The dig The Hypogeum Ħal-Saflieni was discovered in 1902 when builders, working on a new housing development, fell through its roof. The huge underground structure is carved out of the soft rock that lies beneath the town of Paola, on the outskirts of Valetta on Malta. Despite initial attempts to deny the discovery, so as not to hinder building work, the find […]
Category: Great Discoveries
3,000 golden grave goods in Early Chalcolithic Bulgaria
The dig Imperial rivalry and a growing awareness that little was known of a major Anatolian civilisation of Late Bronze Age and Early Iron Age date – the Hittite Empire – led to a British Museum-funded expedition to explore the remains at Carchemish immediately before the First World War. The Hittites were represented by monumental […]
The dig Rather than one major campaign of excavation, it was the results from a series of interventions over almost half a century, pulled together by Dr D K Absolon, Curator of the Government Museum in Brunn, Czechoslovakia, during the interwar period. This work of synthesis was then widely publicised from the mid-1920s onwards. The […]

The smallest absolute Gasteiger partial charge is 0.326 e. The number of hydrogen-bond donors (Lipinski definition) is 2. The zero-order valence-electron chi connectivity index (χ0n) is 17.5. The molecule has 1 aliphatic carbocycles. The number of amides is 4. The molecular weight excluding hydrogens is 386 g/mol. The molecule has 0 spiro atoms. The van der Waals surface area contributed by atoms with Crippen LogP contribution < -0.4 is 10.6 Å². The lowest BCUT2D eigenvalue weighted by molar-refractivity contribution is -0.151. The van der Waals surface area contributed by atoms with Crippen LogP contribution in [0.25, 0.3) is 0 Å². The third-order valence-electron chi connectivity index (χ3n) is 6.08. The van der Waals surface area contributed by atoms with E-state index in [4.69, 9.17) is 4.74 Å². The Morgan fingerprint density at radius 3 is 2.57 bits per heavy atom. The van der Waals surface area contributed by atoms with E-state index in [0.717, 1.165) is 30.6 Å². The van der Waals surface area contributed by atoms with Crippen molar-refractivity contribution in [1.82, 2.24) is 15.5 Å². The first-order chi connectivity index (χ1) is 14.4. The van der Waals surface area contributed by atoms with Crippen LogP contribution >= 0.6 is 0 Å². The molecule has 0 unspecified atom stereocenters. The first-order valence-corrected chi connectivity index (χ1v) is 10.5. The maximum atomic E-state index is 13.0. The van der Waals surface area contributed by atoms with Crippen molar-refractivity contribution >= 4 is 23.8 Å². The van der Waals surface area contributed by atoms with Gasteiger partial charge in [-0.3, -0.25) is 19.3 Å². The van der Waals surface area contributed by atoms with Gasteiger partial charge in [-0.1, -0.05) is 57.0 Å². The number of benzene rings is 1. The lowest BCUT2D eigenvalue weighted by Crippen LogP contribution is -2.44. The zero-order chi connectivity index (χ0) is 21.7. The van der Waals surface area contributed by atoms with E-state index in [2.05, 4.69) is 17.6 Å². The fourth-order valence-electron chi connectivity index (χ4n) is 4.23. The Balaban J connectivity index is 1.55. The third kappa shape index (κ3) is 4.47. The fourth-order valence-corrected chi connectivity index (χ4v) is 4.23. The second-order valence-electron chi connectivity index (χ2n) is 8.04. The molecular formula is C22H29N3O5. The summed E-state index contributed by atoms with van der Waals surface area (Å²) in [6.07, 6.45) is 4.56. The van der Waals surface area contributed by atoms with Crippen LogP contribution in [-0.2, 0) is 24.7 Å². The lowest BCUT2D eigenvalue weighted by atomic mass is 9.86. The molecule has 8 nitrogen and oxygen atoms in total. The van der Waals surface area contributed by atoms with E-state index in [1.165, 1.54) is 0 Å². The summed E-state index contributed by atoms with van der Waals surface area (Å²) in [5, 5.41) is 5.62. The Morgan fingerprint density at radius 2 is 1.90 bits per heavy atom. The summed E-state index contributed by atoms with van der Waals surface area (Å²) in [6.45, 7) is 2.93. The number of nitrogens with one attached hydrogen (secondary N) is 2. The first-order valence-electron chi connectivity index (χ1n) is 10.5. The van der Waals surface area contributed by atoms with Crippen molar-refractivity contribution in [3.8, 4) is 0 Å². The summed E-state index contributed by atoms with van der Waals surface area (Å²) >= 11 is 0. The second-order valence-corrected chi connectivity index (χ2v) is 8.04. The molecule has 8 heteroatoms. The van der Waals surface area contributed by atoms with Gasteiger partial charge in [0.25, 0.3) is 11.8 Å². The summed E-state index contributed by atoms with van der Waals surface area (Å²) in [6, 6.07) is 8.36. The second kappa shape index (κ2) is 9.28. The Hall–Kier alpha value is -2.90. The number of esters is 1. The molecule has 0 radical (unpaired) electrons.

The dig The site of Babylon – one of the oldest, richest, and most fabled cities of Antiquity – had attracted a succession of European antiquarian investigators during the 19th century, but it was not until the arrival of a German Oriental Society (Deutsche Orient-Gesellschaft) team led by Robert Koldewey (1855-1925) that scientific excavations were […]
The dig Ancient historian Josephus records a dramatic end to the Siege of Masada in AD 73. As the final act of the Jewish Revolt of AD 66-73 – the subject of Josephus’s Jewish War – the writer records the mass suicide of 960 men, women, and children. These hardline revolutionaries – the original Zealots […]
The discovery of an intact Moche royal tomb was like something out of an Indiana Jones movie. A gang of impoverished local looters entered one of three pyramids at Huaca Rajada, Sipan, a major Moche site near the Peruvian coast.
On an overland ride from England to Ceylon in 1839, Austen Henry Layard became fascinated by the newly emerging archaeology of Mesopotomia (in modern Iraq).
Flinders Petrie, an established Egyptologist, excavated three prehistoric sites in Egypt for the Egypt Exploration Fund during the 1890s
7 game-changing finds that captured the archaeological imagination.